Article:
[Val] Kilmer's reaction seems to be one of relief that the project [The Doors] was over, but as far as Morrison goes, he too gained a more profound understanding. "He had a sincere search," he says of Morrison. "He may have chosen some of the wrong tools, but I think he tried to keep open an avenue of hope through spirituality. But I also think he was a bit of a cop-out because he was deathly frightened of committing to a practice, a condition, a way to behave, something to live for or live out of. I think cool was very important to him, and I've always battled that vanity. I think I've found through playing this character an opportunity to reexperience some of my life, to reevaluate. It seems to have strengthened things I have always believed . . . in God, and a reality that's a foundation for living. To put yourself on the line, to confront that . . . that fear."From: Amanda Coyne, "This alaskan life: Reading the scientific way" in Anchorage Press, November 27 - December 4, 2002, Vol. 11, Ed. 48 (http://www.anchoragepress.com/archives/document5353.html; viewed 5 July 2005):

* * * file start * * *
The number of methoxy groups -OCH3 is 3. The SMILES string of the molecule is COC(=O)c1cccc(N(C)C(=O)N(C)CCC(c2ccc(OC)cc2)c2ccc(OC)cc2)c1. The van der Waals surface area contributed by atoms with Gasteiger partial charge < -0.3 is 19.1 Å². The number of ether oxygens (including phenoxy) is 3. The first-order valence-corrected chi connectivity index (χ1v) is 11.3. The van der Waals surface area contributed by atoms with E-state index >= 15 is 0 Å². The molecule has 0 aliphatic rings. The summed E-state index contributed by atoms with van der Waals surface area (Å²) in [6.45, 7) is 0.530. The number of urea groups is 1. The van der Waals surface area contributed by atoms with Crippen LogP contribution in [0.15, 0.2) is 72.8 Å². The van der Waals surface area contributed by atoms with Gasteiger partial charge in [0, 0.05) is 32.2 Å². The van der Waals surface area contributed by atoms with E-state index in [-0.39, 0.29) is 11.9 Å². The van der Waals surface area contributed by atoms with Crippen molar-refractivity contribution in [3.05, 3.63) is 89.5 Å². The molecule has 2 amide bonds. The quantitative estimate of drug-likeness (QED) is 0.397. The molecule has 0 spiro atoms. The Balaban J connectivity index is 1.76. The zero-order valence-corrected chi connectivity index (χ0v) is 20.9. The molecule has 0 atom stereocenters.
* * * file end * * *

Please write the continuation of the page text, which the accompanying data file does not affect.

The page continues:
There have been lots of famous Christian Scientists - Marilyn Monroe, Carol Channing, Jean Harlow, the Anchorage Daily News' Kay Fanning, H.R. Haldeman and John Ehrlichman from the Nixon administration, Val Kilmer, Robert Duvall.